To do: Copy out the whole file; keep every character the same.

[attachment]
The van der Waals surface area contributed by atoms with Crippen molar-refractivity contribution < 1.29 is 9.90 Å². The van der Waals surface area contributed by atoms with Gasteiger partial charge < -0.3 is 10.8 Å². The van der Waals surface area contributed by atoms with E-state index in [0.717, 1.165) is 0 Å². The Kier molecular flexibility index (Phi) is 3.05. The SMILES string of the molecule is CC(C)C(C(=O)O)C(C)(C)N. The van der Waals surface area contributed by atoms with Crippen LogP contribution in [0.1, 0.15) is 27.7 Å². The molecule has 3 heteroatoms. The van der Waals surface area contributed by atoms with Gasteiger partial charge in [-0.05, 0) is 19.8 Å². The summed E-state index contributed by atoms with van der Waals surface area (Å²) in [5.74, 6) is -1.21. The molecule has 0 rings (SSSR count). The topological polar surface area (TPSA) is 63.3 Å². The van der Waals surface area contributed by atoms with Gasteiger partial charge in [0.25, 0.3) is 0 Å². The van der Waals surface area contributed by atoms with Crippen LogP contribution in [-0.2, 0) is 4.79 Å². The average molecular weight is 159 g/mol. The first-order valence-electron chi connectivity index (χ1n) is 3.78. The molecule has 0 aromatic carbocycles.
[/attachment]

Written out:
The van der Waals surface area contributed by atoms with Crippen molar-refractivity contribution < 1.29 is 9.90 Å². The van der Waals surface area contributed by atoms with Gasteiger partial charge < -0.3 is 10.8 Å². The van der Waals surface area contributed by atoms with E-state index in [0.717, 1.165) is 0 Å². The Kier molecular flexibility index (Phi) is 3.05. The SMILES string of the molecule is CC(C)C(C(=O)O)C(C)(C)N. The van der Waals surface area contributed by atoms with Crippen LogP contribution in [0.1, 0.15) is 27.7 Å². The molecule has 3 heteroatoms. The van der Waals surface area contributed by atoms with Gasteiger partial charge in [-0.05, 0) is 19.8 Å². The summed E-state index contributed by atoms with van der Waals surface area (Å²) in [5.74, 6) is -1.21. The molecule has 0 rings (SSSR count). The topological polar surface area (TPSA) is 63.3 Å². The van der Waals surface area contributed by atoms with Gasteiger partial charge in [0.25, 0.3) is 0 Å². The van der Waals surface area contributed by atoms with Crippen LogP contribution in [-0.2, 0) is 4.79 Å². The average molecular weight is 159 g/mol. The first-order valence-electron chi connectivity index (χ1n) is 3.78. The molecule has 0 aromatic carbocycles.